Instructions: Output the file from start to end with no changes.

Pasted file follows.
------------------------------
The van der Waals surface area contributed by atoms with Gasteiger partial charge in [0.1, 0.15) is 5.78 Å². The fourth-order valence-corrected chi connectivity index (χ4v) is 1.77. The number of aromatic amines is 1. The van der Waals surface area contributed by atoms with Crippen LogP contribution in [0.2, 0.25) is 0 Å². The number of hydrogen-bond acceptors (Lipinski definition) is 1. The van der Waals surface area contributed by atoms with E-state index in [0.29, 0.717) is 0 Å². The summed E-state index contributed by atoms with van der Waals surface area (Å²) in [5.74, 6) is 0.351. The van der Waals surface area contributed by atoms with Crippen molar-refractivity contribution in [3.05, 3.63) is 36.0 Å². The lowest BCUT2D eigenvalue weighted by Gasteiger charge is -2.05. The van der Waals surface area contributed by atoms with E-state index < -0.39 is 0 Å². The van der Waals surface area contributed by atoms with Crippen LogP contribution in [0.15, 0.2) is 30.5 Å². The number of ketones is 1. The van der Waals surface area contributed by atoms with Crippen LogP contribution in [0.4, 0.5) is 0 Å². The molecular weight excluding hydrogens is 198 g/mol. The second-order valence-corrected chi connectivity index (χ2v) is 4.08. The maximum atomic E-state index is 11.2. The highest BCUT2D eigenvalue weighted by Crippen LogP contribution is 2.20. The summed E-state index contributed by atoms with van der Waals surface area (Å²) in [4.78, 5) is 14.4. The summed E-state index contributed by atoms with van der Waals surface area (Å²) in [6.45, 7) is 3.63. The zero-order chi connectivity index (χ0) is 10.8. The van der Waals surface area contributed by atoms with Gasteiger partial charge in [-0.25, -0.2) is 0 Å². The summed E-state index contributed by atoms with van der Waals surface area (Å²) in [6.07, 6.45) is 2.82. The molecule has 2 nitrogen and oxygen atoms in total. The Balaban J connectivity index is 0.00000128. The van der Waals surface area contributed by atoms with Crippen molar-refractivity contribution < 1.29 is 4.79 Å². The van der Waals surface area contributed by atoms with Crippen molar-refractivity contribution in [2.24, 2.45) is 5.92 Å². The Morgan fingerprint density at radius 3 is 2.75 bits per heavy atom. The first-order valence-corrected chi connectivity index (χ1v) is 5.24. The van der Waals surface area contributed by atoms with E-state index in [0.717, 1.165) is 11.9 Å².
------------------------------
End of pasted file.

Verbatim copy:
The van der Waals surface area contributed by atoms with Gasteiger partial charge in [0.1, 0.15) is 5.78 Å². The fourth-order valence-corrected chi connectivity index (χ4v) is 1.77. The number of aromatic amines is 1. The van der Waals surface area contributed by atoms with Crippen LogP contribution in [0.2, 0.25) is 0 Å². The number of hydrogen-bond acceptors (Lipinski definition) is 1. The van der Waals surface area contributed by atoms with E-state index in [0.29, 0.717) is 0 Å². The summed E-state index contributed by atoms with van der Waals surface area (Å²) in [5.74, 6) is 0.351. The van der Waals surface area contributed by atoms with Crippen molar-refractivity contribution in [3.05, 3.63) is 36.0 Å². The lowest BCUT2D eigenvalue weighted by Gasteiger charge is -2.05. The van der Waals surface area contributed by atoms with E-state index < -0.39 is 0 Å². The van der Waals surface area contributed by atoms with Crippen LogP contribution in [0.15, 0.2) is 30.5 Å². The number of ketones is 1. The van der Waals surface area contributed by atoms with Crippen LogP contribution in [0.4, 0.5) is 0 Å². The molecular weight excluding hydrogens is 198 g/mol. The second-order valence-corrected chi connectivity index (χ2v) is 4.08. The maximum atomic E-state index is 11.2. The highest BCUT2D eigenvalue weighted by Crippen LogP contribution is 2.20. The summed E-state index contributed by atoms with van der Waals surface area (Å²) in [4.78, 5) is 14.4. The summed E-state index contributed by atoms with van der Waals surface area (Å²) in [6.45, 7) is 3.63. The zero-order chi connectivity index (χ0) is 10.8. The van der Waals surface area contributed by atoms with Gasteiger partial charge in [-0.25, -0.2) is 0 Å². The summed E-state index contributed by atoms with van der Waals surface area (Å²) in [6.07, 6.45) is 2.82. The molecule has 2 nitrogen and oxygen atoms in total. The Balaban J connectivity index is 0.00000128. The van der Waals surface area contributed by atoms with Crippen molar-refractivity contribution < 1.29 is 4.79 Å². The van der Waals surface area contributed by atoms with Crippen molar-refractivity contribution in [2.24, 2.45) is 5.92 Å². The Morgan fingerprint density at radius 3 is 2.75 bits per heavy atom. The first-order valence-corrected chi connectivity index (χ1v) is 5.24. The van der Waals surface area contributed by atoms with E-state index in [0.717, 1.165) is 11.9 Å².